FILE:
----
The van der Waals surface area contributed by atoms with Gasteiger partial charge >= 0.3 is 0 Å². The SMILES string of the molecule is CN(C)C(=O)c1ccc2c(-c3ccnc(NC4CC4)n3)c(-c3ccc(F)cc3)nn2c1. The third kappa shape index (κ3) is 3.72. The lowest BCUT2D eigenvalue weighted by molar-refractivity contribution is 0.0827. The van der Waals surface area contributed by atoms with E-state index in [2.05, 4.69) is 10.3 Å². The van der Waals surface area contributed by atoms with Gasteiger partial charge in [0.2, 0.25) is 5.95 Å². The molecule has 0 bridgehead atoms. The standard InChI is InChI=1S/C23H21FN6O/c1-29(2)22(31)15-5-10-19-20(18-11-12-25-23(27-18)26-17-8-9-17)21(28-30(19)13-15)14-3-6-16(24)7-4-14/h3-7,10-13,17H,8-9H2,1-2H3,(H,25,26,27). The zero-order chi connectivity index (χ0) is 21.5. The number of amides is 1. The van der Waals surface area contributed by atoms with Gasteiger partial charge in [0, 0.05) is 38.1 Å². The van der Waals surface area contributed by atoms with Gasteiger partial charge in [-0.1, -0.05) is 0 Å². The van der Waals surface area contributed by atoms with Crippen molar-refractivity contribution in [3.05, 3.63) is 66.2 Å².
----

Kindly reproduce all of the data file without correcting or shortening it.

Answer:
The van der Waals surface area contributed by atoms with Gasteiger partial charge >= 0.3 is 0 Å². The SMILES string of the molecule is CN(C)C(=O)c1ccc2c(-c3ccnc(NC4CC4)n3)c(-c3ccc(F)cc3)nn2c1. The third kappa shape index (κ3) is 3.72. The lowest BCUT2D eigenvalue weighted by molar-refractivity contribution is 0.0827. The van der Waals surface area contributed by atoms with E-state index in [2.05, 4.69) is 10.3 Å². The van der Waals surface area contributed by atoms with Gasteiger partial charge in [0.2, 0.25) is 5.95 Å². The molecule has 0 bridgehead atoms. The standard InChI is InChI=1S/C23H21FN6O/c1-29(2)22(31)15-5-10-19-20(18-11-12-25-23(27-18)26-17-8-9-17)21(28-30(19)13-15)14-3-6-16(24)7-4-14/h3-7,10-13,17H,8-9H2,1-2H3,(H,25,26,27). The zero-order chi connectivity index (χ0) is 21.5. The number of amides is 1. The van der Waals surface area contributed by atoms with Gasteiger partial charge in [0, 0.05) is 38.1 Å². The van der Waals surface area contributed by atoms with Gasteiger partial charge in [-0.1, -0.05) is 0 Å². The van der Waals surface area contributed by atoms with Crippen molar-refractivity contribution in [3.05, 3.63) is 66.2 Å².